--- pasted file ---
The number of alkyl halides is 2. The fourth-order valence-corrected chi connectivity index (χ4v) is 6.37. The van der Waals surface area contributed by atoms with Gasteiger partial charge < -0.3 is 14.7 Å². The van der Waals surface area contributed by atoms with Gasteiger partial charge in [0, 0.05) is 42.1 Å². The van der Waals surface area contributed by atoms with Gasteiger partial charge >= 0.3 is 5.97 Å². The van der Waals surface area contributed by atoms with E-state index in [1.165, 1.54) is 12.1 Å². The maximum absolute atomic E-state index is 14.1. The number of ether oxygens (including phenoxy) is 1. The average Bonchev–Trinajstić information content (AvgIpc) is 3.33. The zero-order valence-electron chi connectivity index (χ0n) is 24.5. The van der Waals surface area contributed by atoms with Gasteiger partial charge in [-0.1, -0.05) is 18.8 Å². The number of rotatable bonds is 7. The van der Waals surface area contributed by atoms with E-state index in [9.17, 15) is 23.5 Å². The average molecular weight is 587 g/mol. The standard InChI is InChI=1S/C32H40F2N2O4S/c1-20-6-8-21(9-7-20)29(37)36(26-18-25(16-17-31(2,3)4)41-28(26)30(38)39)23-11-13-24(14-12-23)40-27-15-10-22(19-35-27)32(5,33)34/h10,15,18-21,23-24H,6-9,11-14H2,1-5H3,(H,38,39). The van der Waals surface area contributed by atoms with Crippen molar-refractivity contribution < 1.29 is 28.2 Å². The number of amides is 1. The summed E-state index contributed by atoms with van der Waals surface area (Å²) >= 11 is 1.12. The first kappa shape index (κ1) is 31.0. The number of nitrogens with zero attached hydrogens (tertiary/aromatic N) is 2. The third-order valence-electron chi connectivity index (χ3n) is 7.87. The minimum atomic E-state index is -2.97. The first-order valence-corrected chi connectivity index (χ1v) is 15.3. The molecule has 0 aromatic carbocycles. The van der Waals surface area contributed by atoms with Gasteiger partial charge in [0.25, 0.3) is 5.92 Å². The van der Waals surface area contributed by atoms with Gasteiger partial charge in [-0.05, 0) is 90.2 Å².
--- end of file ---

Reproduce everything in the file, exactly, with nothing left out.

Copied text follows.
The number of alkyl halides is 2. The fourth-order valence-corrected chi connectivity index (χ4v) is 6.37. The van der Waals surface area contributed by atoms with Gasteiger partial charge < -0.3 is 14.7 Å². The van der Waals surface area contributed by atoms with Gasteiger partial charge in [0, 0.05) is 42.1 Å². The van der Waals surface area contributed by atoms with Gasteiger partial charge >= 0.3 is 5.97 Å². The van der Waals surface area contributed by atoms with E-state index in [1.165, 1.54) is 12.1 Å². The maximum absolute atomic E-state index is 14.1. The number of ether oxygens (including phenoxy) is 1. The average Bonchev–Trinajstić information content (AvgIpc) is 3.33. The zero-order valence-electron chi connectivity index (χ0n) is 24.5. The van der Waals surface area contributed by atoms with Gasteiger partial charge in [-0.1, -0.05) is 18.8 Å². The number of rotatable bonds is 7. The van der Waals surface area contributed by atoms with E-state index in [9.17, 15) is 23.5 Å². The average molecular weight is 587 g/mol. The standard InChI is InChI=1S/C32H40F2N2O4S/c1-20-6-8-21(9-7-20)29(37)36(26-18-25(16-17-31(2,3)4)41-28(26)30(38)39)23-11-13-24(14-12-23)40-27-15-10-22(19-35-27)32(5,33)34/h10,15,18-21,23-24H,6-9,11-14H2,1-5H3,(H,38,39). The van der Waals surface area contributed by atoms with Crippen molar-refractivity contribution < 1.29 is 28.2 Å². The number of amides is 1. The summed E-state index contributed by atoms with van der Waals surface area (Å²) >= 11 is 1.12. The first kappa shape index (κ1) is 31.0. The number of nitrogens with zero attached hydrogens (tertiary/aromatic N) is 2. The third-order valence-electron chi connectivity index (χ3n) is 7.87. The minimum atomic E-state index is -2.97. The first-order valence-corrected chi connectivity index (χ1v) is 15.3. The molecule has 0 aromatic carbocycles. The van der Waals surface area contributed by atoms with Gasteiger partial charge in [0.25, 0.3) is 5.92 Å². The van der Waals surface area contributed by atoms with Gasteiger partial charge in [-0.05, 0) is 90.2 Å².